Putting teens’ hands on the purse strings in the right way
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Many parents don’t like to talk to their kids about money. They might re-examine that policy after reading our story on page 3 this week about a local program that puts teens in charge of raising and distributing thousands of dollars in charitable funding, a program that gives young people a real sense of social and financial responsibility.
The Jewish Community Teen Foundation, a 9-year-old program of the S.F.-based Jewish Community Federa-tion and Endowment Fund, creates “boards” of teenagers in four Bay Area regions. The teens spend five months raising money — on their own — and then deciding, collectively, how to divvy up the funds between scores of worthy recipients.
This year, despite the lingering recession, the four regions together raised more money than ever before — $220,000 in all.
Much of that money was handed over to local agencies, to help create jobs in East Oakland and provide services to mentally disturbed youth, among other causes. Some went to Darfur to help refugee children; some to the Congo, to aid survivors of sexual violence; some to Israel, to support an after-school program for low-income kids in Jaffa.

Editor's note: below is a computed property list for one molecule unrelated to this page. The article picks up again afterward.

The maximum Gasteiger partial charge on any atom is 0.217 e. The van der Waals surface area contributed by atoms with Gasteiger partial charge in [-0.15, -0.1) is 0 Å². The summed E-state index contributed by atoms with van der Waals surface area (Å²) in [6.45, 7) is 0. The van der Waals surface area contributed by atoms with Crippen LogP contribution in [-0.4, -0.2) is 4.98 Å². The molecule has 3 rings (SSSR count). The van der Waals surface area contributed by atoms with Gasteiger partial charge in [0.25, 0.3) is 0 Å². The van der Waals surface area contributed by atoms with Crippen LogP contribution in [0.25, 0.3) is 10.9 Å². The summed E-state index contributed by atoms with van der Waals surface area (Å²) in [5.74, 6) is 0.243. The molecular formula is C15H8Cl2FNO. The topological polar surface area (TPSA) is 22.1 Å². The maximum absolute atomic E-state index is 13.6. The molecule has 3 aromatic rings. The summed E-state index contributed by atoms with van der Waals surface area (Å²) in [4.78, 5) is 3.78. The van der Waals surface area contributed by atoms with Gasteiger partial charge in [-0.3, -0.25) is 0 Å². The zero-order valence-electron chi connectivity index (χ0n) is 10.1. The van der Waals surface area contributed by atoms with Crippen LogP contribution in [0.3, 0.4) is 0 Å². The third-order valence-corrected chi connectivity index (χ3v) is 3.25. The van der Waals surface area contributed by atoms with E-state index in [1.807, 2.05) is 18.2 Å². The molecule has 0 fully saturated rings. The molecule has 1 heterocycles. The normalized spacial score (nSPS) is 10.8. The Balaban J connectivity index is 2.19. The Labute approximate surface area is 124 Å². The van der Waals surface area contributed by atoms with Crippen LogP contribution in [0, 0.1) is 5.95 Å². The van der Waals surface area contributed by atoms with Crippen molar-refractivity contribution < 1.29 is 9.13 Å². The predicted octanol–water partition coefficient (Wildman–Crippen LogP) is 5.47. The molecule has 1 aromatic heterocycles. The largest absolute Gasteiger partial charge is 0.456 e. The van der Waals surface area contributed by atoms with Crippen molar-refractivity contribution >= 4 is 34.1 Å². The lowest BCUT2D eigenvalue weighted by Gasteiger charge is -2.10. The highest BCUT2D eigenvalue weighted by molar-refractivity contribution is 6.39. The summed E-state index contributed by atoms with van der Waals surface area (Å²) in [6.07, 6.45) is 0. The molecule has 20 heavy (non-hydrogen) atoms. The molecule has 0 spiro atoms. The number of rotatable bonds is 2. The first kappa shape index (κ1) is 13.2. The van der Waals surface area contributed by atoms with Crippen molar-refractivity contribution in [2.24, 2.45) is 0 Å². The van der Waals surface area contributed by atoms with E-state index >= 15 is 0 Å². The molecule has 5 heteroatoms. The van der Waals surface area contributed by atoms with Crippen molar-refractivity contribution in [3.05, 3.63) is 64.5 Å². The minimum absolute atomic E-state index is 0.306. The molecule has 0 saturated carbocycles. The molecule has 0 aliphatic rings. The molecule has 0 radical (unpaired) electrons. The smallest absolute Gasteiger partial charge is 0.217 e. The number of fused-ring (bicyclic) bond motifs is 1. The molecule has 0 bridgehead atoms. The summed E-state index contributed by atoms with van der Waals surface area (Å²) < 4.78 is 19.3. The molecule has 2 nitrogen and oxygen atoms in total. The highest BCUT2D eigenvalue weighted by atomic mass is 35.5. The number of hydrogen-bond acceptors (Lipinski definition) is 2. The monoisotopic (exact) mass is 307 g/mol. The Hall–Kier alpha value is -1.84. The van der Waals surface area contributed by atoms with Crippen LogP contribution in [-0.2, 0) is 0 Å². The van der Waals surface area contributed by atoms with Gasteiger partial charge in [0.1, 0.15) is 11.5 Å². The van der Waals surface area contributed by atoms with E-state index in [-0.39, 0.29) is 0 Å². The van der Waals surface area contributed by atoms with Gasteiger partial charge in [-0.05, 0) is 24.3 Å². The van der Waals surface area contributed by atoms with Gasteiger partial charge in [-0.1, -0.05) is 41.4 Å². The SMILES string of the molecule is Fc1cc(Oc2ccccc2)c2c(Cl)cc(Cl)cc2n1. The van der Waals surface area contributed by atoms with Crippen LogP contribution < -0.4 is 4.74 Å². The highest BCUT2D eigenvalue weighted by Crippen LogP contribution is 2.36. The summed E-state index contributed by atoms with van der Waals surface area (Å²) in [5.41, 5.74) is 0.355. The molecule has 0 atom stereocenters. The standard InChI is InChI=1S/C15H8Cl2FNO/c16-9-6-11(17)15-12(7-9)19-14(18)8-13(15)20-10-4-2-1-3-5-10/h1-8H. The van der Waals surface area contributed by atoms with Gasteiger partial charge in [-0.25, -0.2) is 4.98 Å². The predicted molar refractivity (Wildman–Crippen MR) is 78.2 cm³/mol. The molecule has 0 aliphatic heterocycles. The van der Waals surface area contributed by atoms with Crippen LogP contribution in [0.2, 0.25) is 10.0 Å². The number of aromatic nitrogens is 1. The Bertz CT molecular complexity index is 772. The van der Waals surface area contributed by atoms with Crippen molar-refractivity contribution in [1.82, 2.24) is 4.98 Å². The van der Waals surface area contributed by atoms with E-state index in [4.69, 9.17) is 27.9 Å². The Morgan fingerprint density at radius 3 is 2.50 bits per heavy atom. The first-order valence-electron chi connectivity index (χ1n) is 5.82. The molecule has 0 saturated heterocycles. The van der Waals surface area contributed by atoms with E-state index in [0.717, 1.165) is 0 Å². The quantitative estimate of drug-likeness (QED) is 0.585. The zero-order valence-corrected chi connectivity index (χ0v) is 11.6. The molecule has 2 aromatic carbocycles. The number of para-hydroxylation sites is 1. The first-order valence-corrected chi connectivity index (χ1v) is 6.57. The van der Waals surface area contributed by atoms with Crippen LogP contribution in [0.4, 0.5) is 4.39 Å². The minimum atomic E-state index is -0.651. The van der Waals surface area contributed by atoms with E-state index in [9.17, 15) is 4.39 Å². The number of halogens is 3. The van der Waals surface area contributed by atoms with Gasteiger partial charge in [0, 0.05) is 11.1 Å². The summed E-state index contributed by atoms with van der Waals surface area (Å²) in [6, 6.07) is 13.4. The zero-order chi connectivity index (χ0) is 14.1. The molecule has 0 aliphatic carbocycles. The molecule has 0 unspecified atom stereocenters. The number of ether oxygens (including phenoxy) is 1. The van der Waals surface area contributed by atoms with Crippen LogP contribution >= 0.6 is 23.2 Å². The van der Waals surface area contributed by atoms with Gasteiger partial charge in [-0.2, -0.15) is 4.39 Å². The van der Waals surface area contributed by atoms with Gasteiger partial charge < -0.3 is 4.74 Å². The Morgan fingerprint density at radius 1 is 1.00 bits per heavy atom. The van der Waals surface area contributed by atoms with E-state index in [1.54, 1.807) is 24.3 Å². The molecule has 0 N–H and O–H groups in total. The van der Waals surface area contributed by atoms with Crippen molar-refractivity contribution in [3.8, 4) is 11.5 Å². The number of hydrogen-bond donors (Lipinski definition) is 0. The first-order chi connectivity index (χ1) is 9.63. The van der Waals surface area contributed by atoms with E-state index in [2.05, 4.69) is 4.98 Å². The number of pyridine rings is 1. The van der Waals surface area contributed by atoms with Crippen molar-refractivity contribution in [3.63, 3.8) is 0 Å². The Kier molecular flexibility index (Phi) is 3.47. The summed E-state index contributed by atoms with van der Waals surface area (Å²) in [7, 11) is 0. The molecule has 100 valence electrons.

That’s all great. And $220,000 is real money, that will help real people.
But the true significance of the program is what it does to the young Jews who take part in the four regional boards. It teaches them that they, too, have the power to change things, the power to make some people’s lives just a little bit better. It teaches them how to manage money, how to fundraise, how to evaluate proposals and how to work as a group to accomplish big goals — all crucial skills that will serve them well throughout their lives.
Here’s what one young participant said: “My biggest takeaway was seeing how a single, passionate person can really make a difference.”
What a terrific lesson.
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